April 03, 2023 5 min read
Since hitting the market, vaping has grown rapidly, showing significant upward trends in awareness and daily use .
Devices that use a heating element to aerosolize “e-liquids” into vapor for the user to inhale are known as 'Electronic Nicotine Delivery Systems' (ENDS for short), and they include products such as e-cigarettes, personal vaporizers, vape pens, and e-hookahs.
In recent years, the percentage of adults who have tried ENDS has increased substantially.
In addition, the use of ENDS is even more prevalent in younger populations, to a point where it is now considered a major public health concern .
Although the toxicants of ENDS vapor are found in lower quantities compared with tobacco cigarette smoke , it does not mean vaping is safe or even less harmful. The vapor of ENDS can contain nicotine, volatile organic compounds, tobacco-specific nitrosamines, ultrafine particles, propylene glycol, vegetable glycerin, and metals, such as nickel, tin, and lead .
These chemicals are respiratory irritants that can cause inflammatory reactions, decreased exhaled nitric oxide levels (a test used to assess pulmonary inflammation), and respiratory flow resistance .
However, there is substantially variation of these toxicants depending on the product being utilized .
Although large cross-sectional surveys of adolescents show a potential association of ENDS use and respiratory symptoms, no studies have examined the relationship of ENDS use and physical fitness. Therefore, a recent study compared physical fitness levels among male soldiers using ENDS, tobacco cigarettes, or both, and those that have never used either .
Training and maintaining physical fitness are crucial within this population and among other groups such as emergency personnel, first responders, and athletes, so any exposure detrimental to physical fitness deserves considerable scrutiny. This is the first study to examine relationships between ENDS and physical fitness performance, making the results novel and useful to inform further investigation.
In addition, ENDS users demonstrated slower 2-mile run times and performed fewer push-ups than those that did not use ENDS .
Although ENDS users showed a decrease in performance, it is plausible that the shorter amount of exposure to ENDS (average =1.4 years) is not enough time to identify the true physical effects that are associated with vaping. If a cohort of ENDS users with longer exposure (e.g., 2-5 years) was investigated; it’s possible that physical fitness decrements would have been much greater.
Public awareness of the deleterious effects of tobacco smoke on health has led many people to turn to electronic cigarettes (e-cigarettes) in the hope that they offer a less harmful alternative to smoking. However, the relative safety or danger of e-cigarette use (vaping) is a matter of fierce scientific and regulatory debate.
A growing body of literature indicates that e-cigarette use has adverse cardiovascular effects , but the mechanism of e-cigarette-induced cardiovascular toxicity is unclear.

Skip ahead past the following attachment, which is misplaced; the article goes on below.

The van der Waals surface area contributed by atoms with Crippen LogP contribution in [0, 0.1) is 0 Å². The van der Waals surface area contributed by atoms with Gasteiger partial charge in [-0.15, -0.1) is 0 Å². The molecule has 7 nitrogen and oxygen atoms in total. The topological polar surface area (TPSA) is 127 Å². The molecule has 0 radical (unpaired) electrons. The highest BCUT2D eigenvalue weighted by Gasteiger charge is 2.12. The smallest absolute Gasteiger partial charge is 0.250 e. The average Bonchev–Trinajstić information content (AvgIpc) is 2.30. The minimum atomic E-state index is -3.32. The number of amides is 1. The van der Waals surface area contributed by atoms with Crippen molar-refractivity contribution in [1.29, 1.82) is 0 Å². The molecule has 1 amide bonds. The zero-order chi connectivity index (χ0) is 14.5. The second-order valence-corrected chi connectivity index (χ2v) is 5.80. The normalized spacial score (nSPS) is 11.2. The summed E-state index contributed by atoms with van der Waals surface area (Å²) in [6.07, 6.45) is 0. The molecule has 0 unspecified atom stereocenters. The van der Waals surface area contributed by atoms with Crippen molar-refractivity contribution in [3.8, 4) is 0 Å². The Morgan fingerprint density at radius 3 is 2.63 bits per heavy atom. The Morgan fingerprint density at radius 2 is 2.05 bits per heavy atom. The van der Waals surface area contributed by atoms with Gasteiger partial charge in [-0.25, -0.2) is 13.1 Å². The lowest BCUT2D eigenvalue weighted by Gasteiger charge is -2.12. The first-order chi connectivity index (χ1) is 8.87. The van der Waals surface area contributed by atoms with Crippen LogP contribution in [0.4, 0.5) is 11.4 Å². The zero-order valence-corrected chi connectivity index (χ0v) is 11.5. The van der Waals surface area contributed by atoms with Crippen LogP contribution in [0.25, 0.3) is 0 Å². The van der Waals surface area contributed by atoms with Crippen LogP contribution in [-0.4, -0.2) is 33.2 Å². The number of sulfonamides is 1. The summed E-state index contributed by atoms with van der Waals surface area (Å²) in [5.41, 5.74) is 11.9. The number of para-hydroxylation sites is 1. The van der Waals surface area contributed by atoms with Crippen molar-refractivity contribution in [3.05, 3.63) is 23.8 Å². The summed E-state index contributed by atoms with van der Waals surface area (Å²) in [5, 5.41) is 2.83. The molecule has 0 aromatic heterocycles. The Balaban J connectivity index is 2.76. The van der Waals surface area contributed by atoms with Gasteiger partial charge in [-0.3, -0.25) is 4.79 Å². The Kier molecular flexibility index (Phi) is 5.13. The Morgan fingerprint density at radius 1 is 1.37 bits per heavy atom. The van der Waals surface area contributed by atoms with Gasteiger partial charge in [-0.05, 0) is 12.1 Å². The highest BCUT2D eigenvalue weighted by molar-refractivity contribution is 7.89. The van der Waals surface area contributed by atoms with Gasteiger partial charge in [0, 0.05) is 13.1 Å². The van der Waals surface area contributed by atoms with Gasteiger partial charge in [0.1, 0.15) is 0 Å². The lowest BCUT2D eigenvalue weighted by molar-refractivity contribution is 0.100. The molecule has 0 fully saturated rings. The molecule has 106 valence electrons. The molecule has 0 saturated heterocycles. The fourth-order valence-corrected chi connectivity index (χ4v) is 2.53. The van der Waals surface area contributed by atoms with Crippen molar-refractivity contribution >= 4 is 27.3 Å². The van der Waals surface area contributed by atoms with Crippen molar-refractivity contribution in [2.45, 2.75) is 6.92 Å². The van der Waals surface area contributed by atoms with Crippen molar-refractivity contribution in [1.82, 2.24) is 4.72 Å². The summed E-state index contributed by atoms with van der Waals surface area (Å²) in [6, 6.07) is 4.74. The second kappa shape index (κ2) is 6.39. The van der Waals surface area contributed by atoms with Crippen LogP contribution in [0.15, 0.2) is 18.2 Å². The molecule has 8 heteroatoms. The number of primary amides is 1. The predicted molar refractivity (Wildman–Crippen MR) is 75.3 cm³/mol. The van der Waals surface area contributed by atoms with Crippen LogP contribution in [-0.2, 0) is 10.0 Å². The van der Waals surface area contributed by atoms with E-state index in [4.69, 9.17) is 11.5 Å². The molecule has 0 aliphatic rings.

Therefore, to answer the important question of whether chronic e-cigarette use carries vascular risks like those of cigarette smoke, a recent clinical observational study was conducted to investigate the association of chronic e-cigarette use and vascular impairment on the physiological and cellular levels .
Both chronic vapers and smokers have more impaired endothelial function than nonusers (demonstrated by lower brachial artery flow-mediated dilation). In addition, the serum of vapers and smokers had significantly reduced nitric oxide secretion by endothelial cells relative to nonusers’ serum.
Condensed e-cigarette aerosol did not directly reduce nitric oxide secretion, indicating that the serum’s inhibitory activity was produced in response to the inhalation rather than directly from the aerosol.
Vapers’ serum, but not smokers’ serum, caused more permeability than nonusers’ serum in microvascular endothelial cells.
Permeability is the ability of molecule to pass through a layer of cells to the other side. Too much cell permeability makes vessels leaky, which impairs function and increases the risk for cardiovascular disease.
Vapers and smokers exhibited changes in circulating levels of biomarkers of inflammation, cell adhesion, and thrombosis relative to nonusers, but the profiles of changes in these 2 cohorts differed considerably. Notably, vapers’ serum had higher concentrations of the RAGE (receptor for advanced glycation end products) than smoker serum and nonuser serum.
RAGE regulates immune responses and inflammation, so higher levels of RAGE positively correlate with other inflammatory markers.
Serum from chronic vapers does not contain elevated hydrogen peroxide, but incubation of cultured endothelial cells with the chronic vaper serum increases hydrogen peroxide levels.
This study demonstrated that blood from participants who used e-cigarettes and those who smoked caused a significantly greater decrease in nitric oxide production by the blood vessel cells than the blood of nonusers. Notably, the researchers found that blood from those who used e-cigarettes also caused more permeability in the blood vessel cells than the blood from both those who smoked cigarettes and nonusers.
Blood from those that used e-cigarettes also caused a greater release of hydrogen peroxide by the blood vessel cells than the blood of the nonusers. Consequently, each of these three factors can contribute to impairment of blood vessel function in people who use e-cigarettes.
The best advice is to protect your cardiovascular function as much as you possibly can.
The best way to do that is to exercise daily and abstain from smoking cigarettes and vaping. You can also add a proven supplement like CoQ10 to your daily routine.
CoQ10 is an important compound found in every cell in the body, and it has been proven time after time to improve heart health, energy production, and more.